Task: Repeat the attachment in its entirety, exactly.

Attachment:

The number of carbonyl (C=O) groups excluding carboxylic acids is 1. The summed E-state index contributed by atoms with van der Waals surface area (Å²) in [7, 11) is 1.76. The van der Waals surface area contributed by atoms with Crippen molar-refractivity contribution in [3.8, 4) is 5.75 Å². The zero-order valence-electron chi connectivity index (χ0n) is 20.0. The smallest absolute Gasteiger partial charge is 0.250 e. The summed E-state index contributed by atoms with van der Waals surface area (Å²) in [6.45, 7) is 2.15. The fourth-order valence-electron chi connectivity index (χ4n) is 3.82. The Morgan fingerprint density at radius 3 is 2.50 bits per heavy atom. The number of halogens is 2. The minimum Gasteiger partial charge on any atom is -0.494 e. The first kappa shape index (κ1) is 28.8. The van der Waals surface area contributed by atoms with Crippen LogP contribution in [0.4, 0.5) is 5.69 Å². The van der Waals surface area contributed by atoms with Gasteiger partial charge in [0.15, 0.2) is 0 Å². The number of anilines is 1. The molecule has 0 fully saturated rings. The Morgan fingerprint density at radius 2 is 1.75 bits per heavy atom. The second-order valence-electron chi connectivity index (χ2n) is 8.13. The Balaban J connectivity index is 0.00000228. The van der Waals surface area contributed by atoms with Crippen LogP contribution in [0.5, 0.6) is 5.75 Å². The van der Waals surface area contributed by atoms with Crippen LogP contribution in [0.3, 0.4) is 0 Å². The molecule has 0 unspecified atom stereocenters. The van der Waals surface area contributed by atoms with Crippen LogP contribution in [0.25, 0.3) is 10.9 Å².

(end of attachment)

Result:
The number of carbonyl (C=O) groups excluding carboxylic acids is 1. The summed E-state index contributed by atoms with van der Waals surface area (Å²) in [7, 11) is 1.76. The van der Waals surface area contributed by atoms with Crippen molar-refractivity contribution in [3.8, 4) is 5.75 Å². The zero-order valence-electron chi connectivity index (χ0n) is 20.0. The smallest absolute Gasteiger partial charge is 0.250 e. The summed E-state index contributed by atoms with van der Waals surface area (Å²) in [6.45, 7) is 2.15. The fourth-order valence-electron chi connectivity index (χ4n) is 3.82. The Morgan fingerprint density at radius 3 is 2.50 bits per heavy atom. The number of halogens is 2. The minimum Gasteiger partial charge on any atom is -0.494 e. The first kappa shape index (κ1) is 28.8. The van der Waals surface area contributed by atoms with Crippen LogP contribution in [0.4, 0.5) is 5.69 Å². The van der Waals surface area contributed by atoms with Gasteiger partial charge in [0.15, 0.2) is 0 Å². The number of anilines is 1. The molecule has 0 fully saturated rings. The Morgan fingerprint density at radius 2 is 1.75 bits per heavy atom. The second-order valence-electron chi connectivity index (χ2n) is 8.13. The Balaban J connectivity index is 0.00000228. The van der Waals surface area contributed by atoms with Crippen LogP contribution in [0.5, 0.6) is 5.75 Å². The van der Waals surface area contributed by atoms with Crippen LogP contribution in [0.3, 0.4) is 0 Å². The molecule has 0 unspecified atom stereocenters. The van der Waals surface area contributed by atoms with Crippen LogP contribution in [0.25, 0.3) is 10.9 Å².